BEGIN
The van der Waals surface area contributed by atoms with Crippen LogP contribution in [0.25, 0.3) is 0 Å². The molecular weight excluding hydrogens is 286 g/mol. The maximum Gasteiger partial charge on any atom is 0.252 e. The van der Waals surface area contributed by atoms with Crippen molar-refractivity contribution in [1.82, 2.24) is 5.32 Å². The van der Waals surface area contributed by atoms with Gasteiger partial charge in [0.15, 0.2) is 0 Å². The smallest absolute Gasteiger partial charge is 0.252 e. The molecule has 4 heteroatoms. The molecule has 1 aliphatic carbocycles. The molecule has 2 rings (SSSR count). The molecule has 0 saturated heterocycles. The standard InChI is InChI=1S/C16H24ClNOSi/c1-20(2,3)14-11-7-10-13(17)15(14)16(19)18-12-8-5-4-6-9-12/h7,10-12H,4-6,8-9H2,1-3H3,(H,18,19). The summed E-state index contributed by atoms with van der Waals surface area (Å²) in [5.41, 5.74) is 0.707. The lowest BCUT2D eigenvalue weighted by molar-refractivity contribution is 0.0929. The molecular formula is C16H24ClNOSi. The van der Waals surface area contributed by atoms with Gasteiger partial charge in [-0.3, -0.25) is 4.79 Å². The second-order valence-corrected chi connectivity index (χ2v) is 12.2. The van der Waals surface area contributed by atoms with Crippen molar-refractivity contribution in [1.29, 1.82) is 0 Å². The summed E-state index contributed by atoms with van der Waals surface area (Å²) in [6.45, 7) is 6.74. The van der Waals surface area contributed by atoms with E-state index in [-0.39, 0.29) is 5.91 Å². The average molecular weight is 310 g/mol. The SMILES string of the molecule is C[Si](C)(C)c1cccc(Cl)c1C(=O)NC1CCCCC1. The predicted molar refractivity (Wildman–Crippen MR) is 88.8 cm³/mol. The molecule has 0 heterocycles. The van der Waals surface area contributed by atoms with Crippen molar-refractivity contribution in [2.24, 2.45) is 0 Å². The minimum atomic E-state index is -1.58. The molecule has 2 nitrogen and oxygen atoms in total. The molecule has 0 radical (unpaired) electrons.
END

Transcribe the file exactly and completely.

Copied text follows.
The van der Waals surface area contributed by atoms with Crippen LogP contribution in [0.25, 0.3) is 0 Å². The molecular weight excluding hydrogens is 286 g/mol. The maximum Gasteiger partial charge on any atom is 0.252 e. The van der Waals surface area contributed by atoms with Crippen molar-refractivity contribution in [1.82, 2.24) is 5.32 Å². The van der Waals surface area contributed by atoms with Gasteiger partial charge in [0.15, 0.2) is 0 Å². The smallest absolute Gasteiger partial charge is 0.252 e. The molecule has 4 heteroatoms. The molecule has 1 aliphatic carbocycles. The molecule has 2 rings (SSSR count). The molecule has 0 saturated heterocycles. The standard InChI is InChI=1S/C16H24ClNOSi/c1-20(2,3)14-11-7-10-13(17)15(14)16(19)18-12-8-5-4-6-9-12/h7,10-12H,4-6,8-9H2,1-3H3,(H,18,19). The summed E-state index contributed by atoms with van der Waals surface area (Å²) in [5.41, 5.74) is 0.707. The lowest BCUT2D eigenvalue weighted by molar-refractivity contribution is 0.0929. The molecular formula is C16H24ClNOSi. The van der Waals surface area contributed by atoms with Gasteiger partial charge in [-0.3, -0.25) is 4.79 Å². The second-order valence-corrected chi connectivity index (χ2v) is 12.2. The van der Waals surface area contributed by atoms with Crippen molar-refractivity contribution in [1.29, 1.82) is 0 Å². The summed E-state index contributed by atoms with van der Waals surface area (Å²) in [6.45, 7) is 6.74. The van der Waals surface area contributed by atoms with E-state index in [-0.39, 0.29) is 5.91 Å². The average molecular weight is 310 g/mol. The SMILES string of the molecule is C[Si](C)(C)c1cccc(Cl)c1C(=O)NC1CCCCC1. The predicted molar refractivity (Wildman–Crippen MR) is 88.8 cm³/mol. The molecule has 0 heterocycles. The van der Waals surface area contributed by atoms with Crippen molar-refractivity contribution in [2.24, 2.45) is 0 Å². The minimum atomic E-state index is -1.58. The molecule has 2 nitrogen and oxygen atoms in total. The molecule has 0 radical (unpaired) electrons.